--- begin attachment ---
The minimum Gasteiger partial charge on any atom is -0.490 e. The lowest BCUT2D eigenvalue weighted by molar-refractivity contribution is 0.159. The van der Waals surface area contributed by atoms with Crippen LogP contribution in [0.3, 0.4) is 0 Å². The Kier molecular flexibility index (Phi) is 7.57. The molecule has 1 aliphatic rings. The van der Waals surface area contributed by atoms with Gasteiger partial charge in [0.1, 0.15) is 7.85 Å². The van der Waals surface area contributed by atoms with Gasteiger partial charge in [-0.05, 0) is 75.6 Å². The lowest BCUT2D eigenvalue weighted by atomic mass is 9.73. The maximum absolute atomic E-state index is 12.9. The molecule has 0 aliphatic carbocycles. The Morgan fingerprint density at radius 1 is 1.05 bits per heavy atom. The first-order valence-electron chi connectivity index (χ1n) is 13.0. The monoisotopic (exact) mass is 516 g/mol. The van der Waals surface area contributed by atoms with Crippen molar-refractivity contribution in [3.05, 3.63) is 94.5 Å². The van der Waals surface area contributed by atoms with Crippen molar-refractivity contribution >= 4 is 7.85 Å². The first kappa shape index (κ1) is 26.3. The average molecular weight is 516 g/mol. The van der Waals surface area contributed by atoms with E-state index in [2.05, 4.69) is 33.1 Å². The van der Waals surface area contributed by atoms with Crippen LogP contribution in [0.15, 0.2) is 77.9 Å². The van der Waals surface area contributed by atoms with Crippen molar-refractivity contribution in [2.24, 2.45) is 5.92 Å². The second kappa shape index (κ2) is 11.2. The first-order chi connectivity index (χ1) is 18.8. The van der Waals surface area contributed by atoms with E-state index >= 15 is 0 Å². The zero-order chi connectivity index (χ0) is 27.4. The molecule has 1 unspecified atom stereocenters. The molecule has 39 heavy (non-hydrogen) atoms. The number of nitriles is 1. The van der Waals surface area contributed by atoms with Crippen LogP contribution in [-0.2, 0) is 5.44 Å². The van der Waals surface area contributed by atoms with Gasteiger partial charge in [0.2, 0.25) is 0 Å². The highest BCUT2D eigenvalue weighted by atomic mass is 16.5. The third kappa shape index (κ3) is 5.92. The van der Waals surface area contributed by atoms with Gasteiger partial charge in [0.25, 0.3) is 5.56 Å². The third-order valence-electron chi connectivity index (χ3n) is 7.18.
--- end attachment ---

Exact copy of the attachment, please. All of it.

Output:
The minimum Gasteiger partial charge on any atom is -0.490 e. The lowest BCUT2D eigenvalue weighted by molar-refractivity contribution is 0.159. The van der Waals surface area contributed by atoms with Crippen LogP contribution in [0.3, 0.4) is 0 Å². The Kier molecular flexibility index (Phi) is 7.57. The molecule has 1 aliphatic rings. The van der Waals surface area contributed by atoms with Gasteiger partial charge in [0.1, 0.15) is 7.85 Å². The van der Waals surface area contributed by atoms with Gasteiger partial charge in [-0.05, 0) is 75.6 Å². The lowest BCUT2D eigenvalue weighted by atomic mass is 9.73. The maximum absolute atomic E-state index is 12.9. The molecule has 0 aliphatic carbocycles. The Morgan fingerprint density at radius 1 is 1.05 bits per heavy atom. The first-order valence-electron chi connectivity index (χ1n) is 13.0. The monoisotopic (exact) mass is 516 g/mol. The van der Waals surface area contributed by atoms with Crippen molar-refractivity contribution in [3.05, 3.63) is 94.5 Å². The van der Waals surface area contributed by atoms with Crippen molar-refractivity contribution >= 4 is 7.85 Å². The first kappa shape index (κ1) is 26.3. The average molecular weight is 516 g/mol. The van der Waals surface area contributed by atoms with E-state index in [2.05, 4.69) is 33.1 Å². The van der Waals surface area contributed by atoms with Crippen LogP contribution in [0.15, 0.2) is 77.9 Å². The van der Waals surface area contributed by atoms with Crippen molar-refractivity contribution in [2.24, 2.45) is 5.92 Å². The second kappa shape index (κ2) is 11.2. The first-order chi connectivity index (χ1) is 18.8. The van der Waals surface area contributed by atoms with E-state index >= 15 is 0 Å². The zero-order chi connectivity index (χ0) is 27.4. The molecule has 1 unspecified atom stereocenters. The molecule has 39 heavy (non-hydrogen) atoms. The number of nitriles is 1. The van der Waals surface area contributed by atoms with Crippen LogP contribution in [-0.2, 0) is 5.44 Å². The van der Waals surface area contributed by atoms with Gasteiger partial charge in [0.2, 0.25) is 0 Å². The highest BCUT2D eigenvalue weighted by atomic mass is 16.5. The third kappa shape index (κ3) is 5.92. The van der Waals surface area contributed by atoms with Gasteiger partial charge in [0.25, 0.3) is 5.56 Å². The third-order valence-electron chi connectivity index (χ3n) is 7.18.